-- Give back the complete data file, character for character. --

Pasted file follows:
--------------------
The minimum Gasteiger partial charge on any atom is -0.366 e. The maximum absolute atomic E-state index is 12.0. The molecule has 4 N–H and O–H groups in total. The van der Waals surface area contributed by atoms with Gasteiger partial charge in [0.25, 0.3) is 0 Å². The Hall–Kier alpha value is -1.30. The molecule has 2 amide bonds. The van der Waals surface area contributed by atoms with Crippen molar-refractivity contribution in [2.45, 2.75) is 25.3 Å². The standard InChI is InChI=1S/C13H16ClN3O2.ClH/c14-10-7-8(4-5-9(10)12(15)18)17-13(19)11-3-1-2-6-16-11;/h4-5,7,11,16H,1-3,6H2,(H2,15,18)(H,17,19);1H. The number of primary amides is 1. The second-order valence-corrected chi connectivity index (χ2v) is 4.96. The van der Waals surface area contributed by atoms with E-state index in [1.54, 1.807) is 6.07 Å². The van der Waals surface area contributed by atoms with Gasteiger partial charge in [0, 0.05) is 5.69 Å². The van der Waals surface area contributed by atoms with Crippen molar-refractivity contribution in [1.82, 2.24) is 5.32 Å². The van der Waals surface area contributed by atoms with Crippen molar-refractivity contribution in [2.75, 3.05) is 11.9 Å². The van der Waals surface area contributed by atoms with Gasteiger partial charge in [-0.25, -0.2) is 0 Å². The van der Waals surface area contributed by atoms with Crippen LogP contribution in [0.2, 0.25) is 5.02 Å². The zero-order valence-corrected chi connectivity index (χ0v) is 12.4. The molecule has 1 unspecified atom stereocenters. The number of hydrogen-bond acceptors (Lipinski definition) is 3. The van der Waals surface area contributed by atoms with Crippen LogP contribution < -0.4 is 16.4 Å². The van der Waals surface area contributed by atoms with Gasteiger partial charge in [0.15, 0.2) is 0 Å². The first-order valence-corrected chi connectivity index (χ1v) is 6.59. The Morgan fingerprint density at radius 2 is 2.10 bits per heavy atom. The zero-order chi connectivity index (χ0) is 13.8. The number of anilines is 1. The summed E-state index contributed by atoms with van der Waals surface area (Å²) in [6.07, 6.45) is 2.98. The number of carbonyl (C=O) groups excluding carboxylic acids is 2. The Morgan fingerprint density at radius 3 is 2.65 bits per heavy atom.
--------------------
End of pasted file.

The minimum Gasteiger partial charge on any atom is -0.366 e. The maximum absolute atomic E-state index is 12.0. The molecule has 4 N–H and O–H groups in total. The van der Waals surface area contributed by atoms with Gasteiger partial charge in [0.25, 0.3) is 0 Å². The Hall–Kier alpha value is -1.30. The molecule has 2 amide bonds. The van der Waals surface area contributed by atoms with Crippen molar-refractivity contribution in [2.45, 2.75) is 25.3 Å². The standard InChI is InChI=1S/C13H16ClN3O2.ClH/c14-10-7-8(4-5-9(10)12(15)18)17-13(19)11-3-1-2-6-16-11;/h4-5,7,11,16H,1-3,6H2,(H2,15,18)(H,17,19);1H. The number of primary amides is 1. The second-order valence-corrected chi connectivity index (χ2v) is 4.96. The van der Waals surface area contributed by atoms with E-state index in [1.54, 1.807) is 6.07 Å². The van der Waals surface area contributed by atoms with Gasteiger partial charge in [0, 0.05) is 5.69 Å². The van der Waals surface area contributed by atoms with Crippen molar-refractivity contribution in [1.82, 2.24) is 5.32 Å². The van der Waals surface area contributed by atoms with Crippen molar-refractivity contribution in [2.75, 3.05) is 11.9 Å². The van der Waals surface area contributed by atoms with Gasteiger partial charge in [-0.25, -0.2) is 0 Å². The van der Waals surface area contributed by atoms with Crippen LogP contribution in [0.2, 0.25) is 5.02 Å². The zero-order valence-corrected chi connectivity index (χ0v) is 12.4. The molecule has 1 unspecified atom stereocenters. The number of hydrogen-bond acceptors (Lipinski definition) is 3. The van der Waals surface area contributed by atoms with Crippen LogP contribution < -0.4 is 16.4 Å². The van der Waals surface area contributed by atoms with Gasteiger partial charge in [0.15, 0.2) is 0 Å². The first-order valence-corrected chi connectivity index (χ1v) is 6.59. The Morgan fingerprint density at radius 2 is 2.10 bits per heavy atom. The zero-order chi connectivity index (χ0) is 13.8. The number of anilines is 1. The summed E-state index contributed by atoms with van der Waals surface area (Å²) in [6.07, 6.45) is 2.98. The number of carbonyl (C=O) groups excluding carboxylic acids is 2. The Morgan fingerprint density at radius 3 is 2.65 bits per heavy atom.